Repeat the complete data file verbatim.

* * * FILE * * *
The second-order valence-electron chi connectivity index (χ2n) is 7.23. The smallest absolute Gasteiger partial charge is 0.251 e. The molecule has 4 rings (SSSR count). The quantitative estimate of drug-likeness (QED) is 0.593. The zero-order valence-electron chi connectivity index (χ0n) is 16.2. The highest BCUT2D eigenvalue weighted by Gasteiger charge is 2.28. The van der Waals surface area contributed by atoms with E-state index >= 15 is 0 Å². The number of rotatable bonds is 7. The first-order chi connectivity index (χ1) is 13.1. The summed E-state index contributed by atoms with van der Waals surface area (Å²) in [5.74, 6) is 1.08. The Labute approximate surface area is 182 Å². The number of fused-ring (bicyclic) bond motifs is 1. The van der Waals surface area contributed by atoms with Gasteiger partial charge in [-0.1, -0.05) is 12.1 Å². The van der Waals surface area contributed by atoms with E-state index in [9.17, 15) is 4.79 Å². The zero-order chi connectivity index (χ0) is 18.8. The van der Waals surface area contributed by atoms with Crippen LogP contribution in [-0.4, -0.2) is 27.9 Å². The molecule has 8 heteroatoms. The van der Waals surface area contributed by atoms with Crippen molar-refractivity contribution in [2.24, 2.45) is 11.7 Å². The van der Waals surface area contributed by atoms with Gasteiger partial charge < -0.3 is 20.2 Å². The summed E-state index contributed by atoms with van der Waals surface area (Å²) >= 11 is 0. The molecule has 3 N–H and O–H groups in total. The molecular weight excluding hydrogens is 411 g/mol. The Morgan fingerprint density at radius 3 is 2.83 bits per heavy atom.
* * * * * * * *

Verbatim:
The second-order valence-electron chi connectivity index (χ2n) is 7.23. The smallest absolute Gasteiger partial charge is 0.251 e. The molecule has 4 rings (SSSR count). The quantitative estimate of drug-likeness (QED) is 0.593. The zero-order valence-electron chi connectivity index (χ0n) is 16.2. The highest BCUT2D eigenvalue weighted by Gasteiger charge is 2.28. The van der Waals surface area contributed by atoms with E-state index >= 15 is 0 Å². The number of rotatable bonds is 7. The first-order chi connectivity index (χ1) is 13.1. The summed E-state index contributed by atoms with van der Waals surface area (Å²) in [5.74, 6) is 1.08. The Labute approximate surface area is 182 Å². The number of fused-ring (bicyclic) bond motifs is 1. The van der Waals surface area contributed by atoms with Gasteiger partial charge in [-0.1, -0.05) is 12.1 Å². The van der Waals surface area contributed by atoms with E-state index in [9.17, 15) is 4.79 Å². The zero-order chi connectivity index (χ0) is 18.8. The van der Waals surface area contributed by atoms with Crippen LogP contribution in [-0.4, -0.2) is 27.9 Å². The molecule has 8 heteroatoms. The van der Waals surface area contributed by atoms with Crippen molar-refractivity contribution in [2.24, 2.45) is 11.7 Å². The van der Waals surface area contributed by atoms with Gasteiger partial charge < -0.3 is 20.2 Å². The summed E-state index contributed by atoms with van der Waals surface area (Å²) >= 11 is 0. The molecule has 3 N–H and O–H groups in total. The molecular weight excluding hydrogens is 411 g/mol. The Morgan fingerprint density at radius 3 is 2.83 bits per heavy atom.